Born and raised in Ethiopia, Assefa fled his country to Kenya, where he became a refugee. He eventually immigrated to the United States in 2000, settling in Alexandria, Virginia where he learned English as his third language. He attended flight school at Averett University in Danville, Virginia to become a pilot. Afterwards he went on to earn a degree in political science.
Assefa moved to Las Vegas, where he settled down in 2006. He has been actively involved in the community since he arrived. He is the founder and chairman of the Clark County Democratic Party, Transport and Tourism Workers Caucus and many other community organizations. In addition, he is a community organizer, advocating greater participation in the electoral system for the East African community in Southern Nevada. For this election, Alexander Assefa won the race for Nevada State House of Assembly for the 42nd District.
The first Arab-American Muslim woman in the U. S. House of Representatives was elected when Rashida Tlabi won the seat to represent Michigan’s 13th district. Born in 1976 in Detroit, her parents are Palestinian immigrants who moved to the United States in search of greener pastures. She is the eldest of fourteen children, which influenced her passion for service.
In 1998, she graduated with a bachelor’s degree in political science from Wayne State University before going on to Thomas Cooley Law School for her law degree. She represented the 6th District in the Michigan House of Representatives for many years before she won the nomination for the U. S. House of Representatives to represent Michigan’s 13th district. Tlabi is one of the first two Muslim women elected into the U. S. House of Representatives.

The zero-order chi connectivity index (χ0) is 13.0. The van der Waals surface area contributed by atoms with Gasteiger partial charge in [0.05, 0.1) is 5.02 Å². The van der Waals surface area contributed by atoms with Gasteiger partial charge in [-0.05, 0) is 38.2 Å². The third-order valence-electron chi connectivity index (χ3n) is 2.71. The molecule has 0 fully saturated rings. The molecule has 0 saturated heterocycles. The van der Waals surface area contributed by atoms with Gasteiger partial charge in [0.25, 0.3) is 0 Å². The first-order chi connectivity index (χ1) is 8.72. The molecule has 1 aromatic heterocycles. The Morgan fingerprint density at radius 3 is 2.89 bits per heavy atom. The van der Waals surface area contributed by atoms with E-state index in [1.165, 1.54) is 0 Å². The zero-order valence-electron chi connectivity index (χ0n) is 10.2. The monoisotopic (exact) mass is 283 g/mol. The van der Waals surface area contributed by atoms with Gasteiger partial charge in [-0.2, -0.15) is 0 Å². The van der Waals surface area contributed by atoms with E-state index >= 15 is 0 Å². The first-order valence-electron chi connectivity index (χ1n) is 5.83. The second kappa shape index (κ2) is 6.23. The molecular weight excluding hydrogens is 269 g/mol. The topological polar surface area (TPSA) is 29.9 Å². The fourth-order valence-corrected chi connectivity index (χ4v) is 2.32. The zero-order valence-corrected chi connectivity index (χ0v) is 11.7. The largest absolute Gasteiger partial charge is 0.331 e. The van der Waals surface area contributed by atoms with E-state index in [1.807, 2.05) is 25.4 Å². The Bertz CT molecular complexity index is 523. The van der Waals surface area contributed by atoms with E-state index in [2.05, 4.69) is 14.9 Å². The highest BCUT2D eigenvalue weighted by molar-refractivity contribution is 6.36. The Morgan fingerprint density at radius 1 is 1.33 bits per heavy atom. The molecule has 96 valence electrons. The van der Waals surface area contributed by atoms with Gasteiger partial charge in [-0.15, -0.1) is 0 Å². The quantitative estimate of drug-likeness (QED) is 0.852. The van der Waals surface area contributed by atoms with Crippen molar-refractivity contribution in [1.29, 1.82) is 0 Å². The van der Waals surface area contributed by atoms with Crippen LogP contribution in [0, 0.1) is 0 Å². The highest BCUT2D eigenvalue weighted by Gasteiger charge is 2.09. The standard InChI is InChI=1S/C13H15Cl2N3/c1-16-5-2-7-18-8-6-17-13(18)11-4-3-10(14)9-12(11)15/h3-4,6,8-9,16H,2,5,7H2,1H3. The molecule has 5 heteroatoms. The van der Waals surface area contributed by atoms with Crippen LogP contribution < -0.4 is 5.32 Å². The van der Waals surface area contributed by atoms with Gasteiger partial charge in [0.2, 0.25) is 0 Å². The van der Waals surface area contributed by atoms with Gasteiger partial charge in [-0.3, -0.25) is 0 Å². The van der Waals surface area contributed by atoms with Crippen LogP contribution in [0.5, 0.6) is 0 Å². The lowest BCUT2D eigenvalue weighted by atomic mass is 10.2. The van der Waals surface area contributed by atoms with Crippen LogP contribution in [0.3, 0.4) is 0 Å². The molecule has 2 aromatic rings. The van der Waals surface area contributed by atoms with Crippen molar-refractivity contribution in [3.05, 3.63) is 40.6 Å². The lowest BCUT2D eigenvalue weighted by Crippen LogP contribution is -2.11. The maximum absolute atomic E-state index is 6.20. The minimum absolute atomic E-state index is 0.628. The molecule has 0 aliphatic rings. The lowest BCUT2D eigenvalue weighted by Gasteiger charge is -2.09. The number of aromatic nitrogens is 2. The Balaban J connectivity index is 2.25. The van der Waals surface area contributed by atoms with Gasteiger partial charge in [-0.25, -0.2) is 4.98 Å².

Ayanna Pressley will be representing Massachusetts’s 7th Congressional District in January. Born in Chicago in 1974, she later moved to Brooklyn, New York before attending College of General Studies at Boston University and Boston University Metropolitan College. After leaving Boston University, she worked briefly with United States Rep. Joseph Kennedy II and State Sen. John Kerry. In 2009, Pressley was elected to the Boston City Council, making her the first woman of color to serve on the council. Pressley was elected during the general election, making her the first African-American woman to represent Massachusetts in the U. S. House of Representatives.
In January 2019, Colorado’s 2nd district will have a new face represented them in the U. S. House of Representatives. Born to immigrant parents from Eritrea, Joe Neguse attended Thunder Ridge High School. In 2005, he graduated with a bachelor’s Degree in political science and economics from the University of Colorado Boulder before going on to the University of Colorado Law School, where he earned his Juris Doctorate in 2009.
Neguse ran for Secretary of State of Colorado in 2014 but lost to Wayne Williams. Later he was appointed as the Executive Director of Colorado Department of Regulatory Agencies by Gov. John Hickenlooper in 2015. He will be the first African-American House of Representatives member from Colorado.
Representing district 47B at the Maryland House of Delegates will be Wanika Fisher, having won the general election. She is a first generation African-American born to a Nigerian father and South African mother.
She graduated with a bachelor’s degree in government and politics from University of Maryland before earning her Juris Doctorate from Dickinson School of Law at Pennsylvania State University. Fisher has served as Policy and Community coordinator for the Prince George’s County Council. She has serve as the constituent director for State Sen. Victor Ramirez. She then served Prince George’s County as an assistant state’s attorney. Currently, Fisher is a private defense attorney in Prince George’s County. With her victory during the general election, she became the first African-born elected member of the Maryland House of Delegates.